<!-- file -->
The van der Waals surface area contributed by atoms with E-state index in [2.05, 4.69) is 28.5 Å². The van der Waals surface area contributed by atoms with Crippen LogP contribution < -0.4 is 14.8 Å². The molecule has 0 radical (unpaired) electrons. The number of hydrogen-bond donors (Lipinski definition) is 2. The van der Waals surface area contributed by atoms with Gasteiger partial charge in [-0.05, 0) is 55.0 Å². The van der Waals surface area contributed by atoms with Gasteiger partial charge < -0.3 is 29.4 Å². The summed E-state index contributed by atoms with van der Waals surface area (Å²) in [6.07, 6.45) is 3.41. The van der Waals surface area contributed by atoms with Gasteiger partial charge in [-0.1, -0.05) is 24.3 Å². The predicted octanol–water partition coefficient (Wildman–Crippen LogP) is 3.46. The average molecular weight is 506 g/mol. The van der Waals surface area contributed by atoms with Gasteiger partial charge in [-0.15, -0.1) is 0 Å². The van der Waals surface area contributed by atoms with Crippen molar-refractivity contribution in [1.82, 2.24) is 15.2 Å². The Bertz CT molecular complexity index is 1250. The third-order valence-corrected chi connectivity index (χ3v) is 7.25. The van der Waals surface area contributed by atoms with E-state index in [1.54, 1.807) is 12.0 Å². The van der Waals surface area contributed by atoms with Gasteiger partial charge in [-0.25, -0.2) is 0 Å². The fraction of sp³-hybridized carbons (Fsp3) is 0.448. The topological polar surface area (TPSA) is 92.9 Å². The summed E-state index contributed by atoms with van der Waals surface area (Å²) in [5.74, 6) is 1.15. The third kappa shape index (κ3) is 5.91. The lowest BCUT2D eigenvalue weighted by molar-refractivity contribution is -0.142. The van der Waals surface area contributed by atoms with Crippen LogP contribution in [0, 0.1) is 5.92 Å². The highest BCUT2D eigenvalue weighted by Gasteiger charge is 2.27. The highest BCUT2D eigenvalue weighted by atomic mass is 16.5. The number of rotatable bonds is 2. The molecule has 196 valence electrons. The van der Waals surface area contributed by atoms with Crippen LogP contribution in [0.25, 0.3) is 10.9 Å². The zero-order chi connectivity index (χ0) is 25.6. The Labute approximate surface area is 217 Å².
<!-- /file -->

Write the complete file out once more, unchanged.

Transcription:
The van der Waals surface area contributed by atoms with E-state index in [2.05, 4.69) is 28.5 Å². The van der Waals surface area contributed by atoms with Crippen LogP contribution < -0.4 is 14.8 Å². The molecule has 0 radical (unpaired) electrons. The number of hydrogen-bond donors (Lipinski definition) is 2. The van der Waals surface area contributed by atoms with Gasteiger partial charge in [-0.05, 0) is 55.0 Å². The van der Waals surface area contributed by atoms with Gasteiger partial charge < -0.3 is 29.4 Å². The summed E-state index contributed by atoms with van der Waals surface area (Å²) in [6.07, 6.45) is 3.41. The van der Waals surface area contributed by atoms with Gasteiger partial charge in [-0.1, -0.05) is 24.3 Å². The predicted octanol–water partition coefficient (Wildman–Crippen LogP) is 3.46. The average molecular weight is 506 g/mol. The van der Waals surface area contributed by atoms with Gasteiger partial charge in [-0.15, -0.1) is 0 Å². The van der Waals surface area contributed by atoms with Crippen molar-refractivity contribution in [1.82, 2.24) is 15.2 Å². The Bertz CT molecular complexity index is 1250. The third-order valence-corrected chi connectivity index (χ3v) is 7.25. The van der Waals surface area contributed by atoms with E-state index in [1.54, 1.807) is 12.0 Å². The van der Waals surface area contributed by atoms with Gasteiger partial charge in [-0.25, -0.2) is 0 Å². The fraction of sp³-hybridized carbons (Fsp3) is 0.448. The topological polar surface area (TPSA) is 92.9 Å². The summed E-state index contributed by atoms with van der Waals surface area (Å²) in [5.74, 6) is 1.15. The third kappa shape index (κ3) is 5.91. The lowest BCUT2D eigenvalue weighted by molar-refractivity contribution is -0.142. The van der Waals surface area contributed by atoms with Crippen LogP contribution in [0, 0.1) is 5.92 Å². The highest BCUT2D eigenvalue weighted by Gasteiger charge is 2.27. The highest BCUT2D eigenvalue weighted by atomic mass is 16.5. The number of rotatable bonds is 2. The molecule has 196 valence electrons. The van der Waals surface area contributed by atoms with Crippen LogP contribution in [0.25, 0.3) is 10.9 Å². The zero-order chi connectivity index (χ0) is 25.6. The Labute approximate surface area is 217 Å².